Jewish News Exclusive
Wiesenthal vs. Kreisky in Nazi. Controversy
By S. A. BARRAM, London Correspondent
A few days ago I had a lengthy phone conversation with
Dr. Simon Wiesenthal, the famous Nazi-hunter. The sub-
ject of our talk was the recent defamation campaign against
him in Austria and the controversy which has achieved a
world-wide notority. The following is a report of the tele-
Q: Dr. Wiesenthal, what is the nature of the attack on
you in Austria?
A: Kriesky, the Austrian Chancellor and leader of the
Soc:alist Party, started a defamation campaign against me,
A: No, I became persona non-grata in Austria after
my exposure of ministers in the Austrian government
who had a Nazi past and I published their respective NS
Q: If previously you were disliked by certain people, in
what way has your position
(Continued on Page 14)
THE JEWISH NEWS
VOL. LXVIII, No. 13
after my exposure of the Nazi past of Friedrich Peter, a
right-wing politician in Austria.
Q: Is this the first time that you have been attacked?
A Weekly Review
When an Eminent
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December 5, 1975
UN Anti-Israel Action Rejected;
Russian M.E. Influence Blamed
Vancouver Seeks Ban
on UN Canada Parley
TORONTO (JTA) — The Vancouver City
Council voted 10-1 last week to ask the Cana-
dian government to cancel the United Nations-
sponsored Habitat Conference next year be-
cause of the expected attendance of representa-
tives of the Palestine Liberation Organization,
the UN General Assembly's anti-Zionist resolu-
tion and anticipated disruption in the city be-
cause of the conference.
Canadian Urban Affairs Minister Barney
Danson, who previously expressed reluctance
about Habitat, said the government is totally
committed to holding it in Vancouver.
In a related development in Montreal,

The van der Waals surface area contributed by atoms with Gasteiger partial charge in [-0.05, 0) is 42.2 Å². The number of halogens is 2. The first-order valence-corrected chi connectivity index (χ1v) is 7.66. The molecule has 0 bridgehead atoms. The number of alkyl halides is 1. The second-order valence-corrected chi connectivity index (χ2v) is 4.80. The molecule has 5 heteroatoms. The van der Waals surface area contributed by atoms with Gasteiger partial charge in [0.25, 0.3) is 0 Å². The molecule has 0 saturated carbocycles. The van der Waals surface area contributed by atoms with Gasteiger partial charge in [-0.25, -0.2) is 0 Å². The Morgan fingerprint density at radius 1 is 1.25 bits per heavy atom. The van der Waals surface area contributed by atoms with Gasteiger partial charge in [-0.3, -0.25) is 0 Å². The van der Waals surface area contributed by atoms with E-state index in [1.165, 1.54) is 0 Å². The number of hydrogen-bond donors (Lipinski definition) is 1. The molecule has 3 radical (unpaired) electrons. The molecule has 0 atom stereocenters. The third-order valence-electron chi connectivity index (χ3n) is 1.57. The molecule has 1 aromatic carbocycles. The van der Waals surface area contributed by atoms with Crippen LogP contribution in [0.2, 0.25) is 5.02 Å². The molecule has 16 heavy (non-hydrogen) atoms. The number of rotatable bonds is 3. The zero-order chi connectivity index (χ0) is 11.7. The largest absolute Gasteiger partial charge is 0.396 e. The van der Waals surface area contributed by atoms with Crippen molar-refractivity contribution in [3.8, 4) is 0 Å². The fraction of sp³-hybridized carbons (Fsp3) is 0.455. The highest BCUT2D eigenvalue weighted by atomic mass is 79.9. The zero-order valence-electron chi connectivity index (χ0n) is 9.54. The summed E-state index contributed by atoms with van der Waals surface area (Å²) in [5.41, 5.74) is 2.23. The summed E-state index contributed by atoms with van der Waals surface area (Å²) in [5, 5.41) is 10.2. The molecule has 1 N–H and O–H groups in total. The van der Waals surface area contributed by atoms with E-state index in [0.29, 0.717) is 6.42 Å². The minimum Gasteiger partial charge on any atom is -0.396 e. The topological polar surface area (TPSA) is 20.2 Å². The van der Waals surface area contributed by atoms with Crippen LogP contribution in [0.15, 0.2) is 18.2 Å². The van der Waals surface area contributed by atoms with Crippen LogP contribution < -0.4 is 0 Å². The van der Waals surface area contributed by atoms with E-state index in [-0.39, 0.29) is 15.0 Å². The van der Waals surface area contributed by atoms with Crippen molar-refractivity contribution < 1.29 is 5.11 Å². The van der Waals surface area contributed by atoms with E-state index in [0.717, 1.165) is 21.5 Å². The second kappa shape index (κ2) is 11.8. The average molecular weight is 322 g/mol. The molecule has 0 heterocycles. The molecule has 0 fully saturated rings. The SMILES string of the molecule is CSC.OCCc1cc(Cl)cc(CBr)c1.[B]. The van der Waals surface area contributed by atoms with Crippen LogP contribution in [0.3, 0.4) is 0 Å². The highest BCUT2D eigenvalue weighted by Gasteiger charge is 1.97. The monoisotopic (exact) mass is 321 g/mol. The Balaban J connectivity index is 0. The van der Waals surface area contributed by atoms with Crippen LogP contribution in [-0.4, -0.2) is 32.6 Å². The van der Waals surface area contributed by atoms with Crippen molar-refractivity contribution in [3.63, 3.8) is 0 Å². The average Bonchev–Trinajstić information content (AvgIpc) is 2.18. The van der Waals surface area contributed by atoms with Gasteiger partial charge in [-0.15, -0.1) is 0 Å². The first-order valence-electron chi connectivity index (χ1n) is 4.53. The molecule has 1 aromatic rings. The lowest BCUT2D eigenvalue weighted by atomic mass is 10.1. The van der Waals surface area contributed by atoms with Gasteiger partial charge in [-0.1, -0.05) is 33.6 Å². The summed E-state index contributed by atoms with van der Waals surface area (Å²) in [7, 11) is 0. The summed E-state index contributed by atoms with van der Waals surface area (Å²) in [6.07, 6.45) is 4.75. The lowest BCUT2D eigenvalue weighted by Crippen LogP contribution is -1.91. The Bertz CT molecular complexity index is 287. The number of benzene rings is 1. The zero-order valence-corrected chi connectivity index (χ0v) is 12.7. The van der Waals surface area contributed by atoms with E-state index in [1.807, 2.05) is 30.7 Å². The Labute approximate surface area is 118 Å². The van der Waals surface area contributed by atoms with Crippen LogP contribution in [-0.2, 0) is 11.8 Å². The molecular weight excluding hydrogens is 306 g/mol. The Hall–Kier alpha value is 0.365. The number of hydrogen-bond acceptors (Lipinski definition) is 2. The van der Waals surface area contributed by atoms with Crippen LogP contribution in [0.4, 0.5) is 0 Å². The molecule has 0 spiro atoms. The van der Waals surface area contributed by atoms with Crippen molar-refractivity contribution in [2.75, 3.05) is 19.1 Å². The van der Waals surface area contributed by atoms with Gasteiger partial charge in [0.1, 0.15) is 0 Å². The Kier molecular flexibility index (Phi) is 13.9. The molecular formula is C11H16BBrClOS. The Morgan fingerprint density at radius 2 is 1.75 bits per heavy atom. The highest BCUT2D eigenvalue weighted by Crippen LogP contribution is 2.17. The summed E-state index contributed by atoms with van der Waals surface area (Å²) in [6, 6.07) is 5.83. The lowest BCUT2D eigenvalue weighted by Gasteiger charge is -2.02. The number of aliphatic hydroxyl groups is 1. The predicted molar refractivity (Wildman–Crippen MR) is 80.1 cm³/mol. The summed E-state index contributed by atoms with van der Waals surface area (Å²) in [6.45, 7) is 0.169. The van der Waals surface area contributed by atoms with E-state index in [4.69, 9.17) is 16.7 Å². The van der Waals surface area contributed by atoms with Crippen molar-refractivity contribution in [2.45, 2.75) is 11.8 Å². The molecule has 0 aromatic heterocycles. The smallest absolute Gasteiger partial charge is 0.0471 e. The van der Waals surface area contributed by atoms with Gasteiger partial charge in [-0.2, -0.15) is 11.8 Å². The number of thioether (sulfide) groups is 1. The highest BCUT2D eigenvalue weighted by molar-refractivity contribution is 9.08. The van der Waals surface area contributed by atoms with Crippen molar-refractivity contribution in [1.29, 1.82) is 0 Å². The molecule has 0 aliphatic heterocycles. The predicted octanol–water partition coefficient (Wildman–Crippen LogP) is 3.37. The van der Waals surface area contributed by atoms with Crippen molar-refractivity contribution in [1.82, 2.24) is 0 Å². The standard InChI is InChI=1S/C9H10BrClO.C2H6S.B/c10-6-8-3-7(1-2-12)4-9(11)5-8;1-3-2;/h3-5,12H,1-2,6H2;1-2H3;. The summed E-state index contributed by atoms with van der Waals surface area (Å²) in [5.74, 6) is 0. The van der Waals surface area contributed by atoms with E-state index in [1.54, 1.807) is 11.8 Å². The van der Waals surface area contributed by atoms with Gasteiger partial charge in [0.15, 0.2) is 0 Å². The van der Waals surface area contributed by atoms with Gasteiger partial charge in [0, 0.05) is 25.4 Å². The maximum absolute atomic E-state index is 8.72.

some 50 Jewish students clashed with some
600 Arab or pro-Arab students at McGill Uni-
versity who had given an ovation to Shank el
Hout, vice chairman of the PLO's delegation
to the United Nations. Arab sympathizers ex-
pelled the Jewish students who called Hout
"murderer" and "terrorist."
In Ottawa, Danson, who is the only Jew in
the Cabinet, commented on the strong opposi-
tion in the Jewish community to Hout's lecture
tour in Canada and the expected appearance of
the PLO at Habitat. He urged the Jewish corn-
munity to cool its opposition to the PLO and
respect the rights of free speech in Canada, re-
gardless of how offensive Jews find the views
expressed by the PLO representatives.
NEW YORK (JTA) — The United Nations Security Council, including the United States, voted Sunday "(A) To
reconvene on 12 January 1976, to continue to debate on the Middle East problem including the Palestinian question,
taking into account all relevant United Nations resolutions; (B) to renew the mandate of UNDOF (UN observers on
the Golan Heights) for another period of six months; (C) to request the Secretary General to keep the Security Council
informed on further developments."
Russian envoy Jacob Malik, after the vote, said Sunday's action was interpreted to mean that the Palestine
Liberation Organization would be involved in the discussions because of the UN's Nov. 10 General Assembly resolution
inviting the PLO to participate in all UN sponsored peace forums on the Middle East.
Although the U.S. Ambassador to the UN, Daniel P. Moynihan, stated in advance of the vote that the U.S.
considered "relevant" only those Mideast resolutions adopted by the Security Council, that disclaimer was not
expected to prevent PLO participation in the Council's debate.
Moynihan also said that the Council's supplementary statement, made by Malik, that the PLO be invited to join
the debate in January, did not record a decision of the Council but "merely a summation of the views of some of the
members of the Council." He added that his interpretation of the resolution was that the Council would decide in
January whether the Mideast problem included the Palestine question.
Sources in Israel said Tuesday that U.S. Secre-
tary of State Henry Kissinger promised Israeli